- Deborah Gyapong discusses CMA President Anna Reid's presentation to the federal All-Party Anti-Poverty Caucus, with the positive response of MPs from all parties looking like a particularly noteworthy development:
The CMA put forward seven recommendations for governments at all levels to examine to improve health outcomes.- Brian Langille and Josh Mandryk outline how Tim Hudak's plans to attack organized labour go beyond even the worst U.S. right-to-work schemes:
-- A comprehensive prescription drug strategy in consultations with the life and health insurance industry to make sure that 10 per cent of Canadians who lack access to prescription drugs can get them.
-- Ensuring low-income Canadians have access to rehabilitation, mental health, home care and end-of-life care.
-- Exploring options for funding long-term care services such as public insurance schemes or registered savings plans.
-- Expanding relief programs for informal caregivers such as family members caring for aging parents or a disabled child.
-- Recognizing "the importance of the social and economic determinants of health to the health of Canadians and the demands on the health care system.
-- Require federal Cabinet decision-making to include a health impact assessment.
-- Have the federal government "give top priority to the development of strategies to minimize poverty in Canada.
APAPC members said they hoped to bring Recommendation Five, recognizing the importance the economic determinants of health, to their respective party leaders.
Majoritarianism and exclusivity are the core democratic principles underlying our model of labour relations.
Majoritarianism refers to the principle of majority rule in union certification and internal union democracy. If 50 per cent of the workers in the bargaining unit vote to form a union, majority rules. The flip side is that workers who wish to form a union cannot do so unless a majority of their co-workers vote to do so as well.
Exclusivity refers to the fact that once a majority of workers in a bargaining unit vote for a union, that union becomes the exclusive bargaining agent of all employees, preventing other unions from representing workers in that unit as well as preventing individual contracts of employment for bargaining unit employees.
These are the same democratic principles that underlie our political democracy. The principles are very simple and familiar. You may not have voted for Stephen Harper’s Conservatives but that does not mean you do not have to pay your taxes. You cannot opt out. And it also means the federal government cannot exclude you from medicare coverage and so on because of how you voted. The government cannot “opt you out.” They are the government for everyone. This is how our democracy works. This is what the PCs propose to dismantle.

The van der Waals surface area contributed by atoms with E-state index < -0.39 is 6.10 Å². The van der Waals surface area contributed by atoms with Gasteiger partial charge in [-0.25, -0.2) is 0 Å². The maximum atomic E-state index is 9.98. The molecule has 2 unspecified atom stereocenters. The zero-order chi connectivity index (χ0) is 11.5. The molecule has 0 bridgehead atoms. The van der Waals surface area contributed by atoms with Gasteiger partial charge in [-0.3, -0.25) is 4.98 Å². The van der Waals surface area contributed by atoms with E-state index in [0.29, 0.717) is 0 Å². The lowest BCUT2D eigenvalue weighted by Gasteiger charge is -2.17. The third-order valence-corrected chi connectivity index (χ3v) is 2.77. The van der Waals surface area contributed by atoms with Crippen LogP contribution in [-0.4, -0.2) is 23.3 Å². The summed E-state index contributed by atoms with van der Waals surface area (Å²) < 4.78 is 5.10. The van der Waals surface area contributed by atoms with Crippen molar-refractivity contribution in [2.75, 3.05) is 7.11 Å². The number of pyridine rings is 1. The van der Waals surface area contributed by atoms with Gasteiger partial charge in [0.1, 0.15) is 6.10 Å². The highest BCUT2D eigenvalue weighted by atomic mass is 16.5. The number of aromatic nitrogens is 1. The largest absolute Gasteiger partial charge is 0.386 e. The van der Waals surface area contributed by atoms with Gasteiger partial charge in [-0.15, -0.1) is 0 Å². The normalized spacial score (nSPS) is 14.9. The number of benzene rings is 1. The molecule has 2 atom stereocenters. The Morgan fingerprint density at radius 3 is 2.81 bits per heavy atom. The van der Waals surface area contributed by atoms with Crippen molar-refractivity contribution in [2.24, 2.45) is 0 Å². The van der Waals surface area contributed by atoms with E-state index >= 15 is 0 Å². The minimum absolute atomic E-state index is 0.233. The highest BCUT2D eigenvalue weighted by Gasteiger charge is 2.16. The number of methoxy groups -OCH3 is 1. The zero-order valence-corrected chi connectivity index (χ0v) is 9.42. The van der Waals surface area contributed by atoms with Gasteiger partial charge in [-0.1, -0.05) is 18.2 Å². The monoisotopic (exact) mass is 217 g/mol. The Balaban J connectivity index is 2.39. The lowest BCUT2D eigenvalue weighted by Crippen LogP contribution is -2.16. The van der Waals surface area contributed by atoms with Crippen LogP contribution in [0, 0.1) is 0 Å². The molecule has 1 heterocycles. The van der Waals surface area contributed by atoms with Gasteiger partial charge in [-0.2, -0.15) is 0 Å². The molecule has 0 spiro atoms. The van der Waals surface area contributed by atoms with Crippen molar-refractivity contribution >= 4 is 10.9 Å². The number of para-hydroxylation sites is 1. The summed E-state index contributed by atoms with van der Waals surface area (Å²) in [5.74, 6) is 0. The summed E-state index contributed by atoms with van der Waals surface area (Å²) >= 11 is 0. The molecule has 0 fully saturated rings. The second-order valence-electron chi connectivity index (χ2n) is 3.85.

There is more. The Ontario PCs do not intend to do away with majoritarianism and exclusivity in their entirety. Doing so would open the door to minority unions, which would provide meaningful access to collective bargaining for workers in industries like banking and food services which have proven impervious to organizing under our model of labour relations. As they would have it, the benefits of majoritarianism and exclusivity would be repealed, but the burdens would remain intact. Those in the minority have no right to seek representation at all.- Andrew Coyne discusses how denials and cover-ups are turning relatively minor issues into major scandals at all three levels of government in Toronto. And Martin Regg Cohn questions why part of Kathleen Wynne's attempt to change the channel includes an inexplicable defence of the Senate.
- Finally, Paul Adams wonders whether the post-Harper era has already begun. And I'm particularly curious as to whether anybody jockeying for position within the Cons will notice the level of popular support for more inclusive government and effectively run against Stephen Harper's command-and-control political model.